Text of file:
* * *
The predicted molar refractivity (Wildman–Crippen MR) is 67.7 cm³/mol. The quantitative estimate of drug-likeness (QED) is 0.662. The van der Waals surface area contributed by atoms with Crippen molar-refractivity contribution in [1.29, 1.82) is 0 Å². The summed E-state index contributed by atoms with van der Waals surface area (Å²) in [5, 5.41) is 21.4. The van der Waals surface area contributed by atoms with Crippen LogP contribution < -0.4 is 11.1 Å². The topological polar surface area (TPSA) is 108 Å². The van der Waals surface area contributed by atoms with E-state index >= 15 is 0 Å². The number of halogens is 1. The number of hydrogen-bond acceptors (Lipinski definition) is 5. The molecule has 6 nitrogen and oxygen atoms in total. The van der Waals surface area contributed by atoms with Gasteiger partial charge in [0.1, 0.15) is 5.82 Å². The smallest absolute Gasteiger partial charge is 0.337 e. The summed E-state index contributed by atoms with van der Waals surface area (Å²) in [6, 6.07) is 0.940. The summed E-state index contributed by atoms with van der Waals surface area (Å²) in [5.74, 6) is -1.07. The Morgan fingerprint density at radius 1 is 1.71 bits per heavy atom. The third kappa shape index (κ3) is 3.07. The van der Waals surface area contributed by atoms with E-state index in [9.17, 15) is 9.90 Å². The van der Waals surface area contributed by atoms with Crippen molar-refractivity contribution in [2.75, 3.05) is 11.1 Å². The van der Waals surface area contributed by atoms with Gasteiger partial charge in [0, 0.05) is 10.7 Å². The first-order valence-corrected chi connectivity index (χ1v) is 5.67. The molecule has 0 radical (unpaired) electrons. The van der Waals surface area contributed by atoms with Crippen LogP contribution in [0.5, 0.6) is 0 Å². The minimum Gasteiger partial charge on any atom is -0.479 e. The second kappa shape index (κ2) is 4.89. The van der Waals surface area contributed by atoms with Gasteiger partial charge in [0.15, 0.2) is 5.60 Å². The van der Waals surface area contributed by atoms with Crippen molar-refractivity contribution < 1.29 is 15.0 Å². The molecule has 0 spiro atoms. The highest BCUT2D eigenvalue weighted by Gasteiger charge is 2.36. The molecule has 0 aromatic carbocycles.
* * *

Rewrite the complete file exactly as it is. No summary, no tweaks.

The predicted molar refractivity (Wildman–Crippen MR) is 67.7 cm³/mol. The quantitative estimate of drug-likeness (QED) is 0.662. The van der Waals surface area contributed by atoms with Crippen molar-refractivity contribution in [1.29, 1.82) is 0 Å². The summed E-state index contributed by atoms with van der Waals surface area (Å²) in [5, 5.41) is 21.4. The van der Waals surface area contributed by atoms with Crippen LogP contribution < -0.4 is 11.1 Å². The topological polar surface area (TPSA) is 108 Å². The van der Waals surface area contributed by atoms with E-state index >= 15 is 0 Å². The number of halogens is 1. The number of hydrogen-bond acceptors (Lipinski definition) is 5. The molecule has 6 nitrogen and oxygen atoms in total. The van der Waals surface area contributed by atoms with Gasteiger partial charge in [0.1, 0.15) is 5.82 Å². The smallest absolute Gasteiger partial charge is 0.337 e. The summed E-state index contributed by atoms with van der Waals surface area (Å²) in [6, 6.07) is 0.940. The summed E-state index contributed by atoms with van der Waals surface area (Å²) in [5.74, 6) is -1.07. The Morgan fingerprint density at radius 1 is 1.71 bits per heavy atom. The third kappa shape index (κ3) is 3.07. The van der Waals surface area contributed by atoms with E-state index in [9.17, 15) is 9.90 Å². The van der Waals surface area contributed by atoms with Crippen molar-refractivity contribution in [2.75, 3.05) is 11.1 Å². The van der Waals surface area contributed by atoms with Gasteiger partial charge in [0, 0.05) is 10.7 Å². The first-order valence-corrected chi connectivity index (χ1v) is 5.67. The molecule has 0 radical (unpaired) electrons. The van der Waals surface area contributed by atoms with Crippen LogP contribution in [0.5, 0.6) is 0 Å². The minimum Gasteiger partial charge on any atom is -0.479 e. The second kappa shape index (κ2) is 4.89. The van der Waals surface area contributed by atoms with Gasteiger partial charge in [0.15, 0.2) is 5.60 Å². The van der Waals surface area contributed by atoms with Crippen molar-refractivity contribution < 1.29 is 15.0 Å². The molecule has 0 spiro atoms. The highest BCUT2D eigenvalue weighted by Gasteiger charge is 2.36. The molecule has 0 aromatic carbocycles.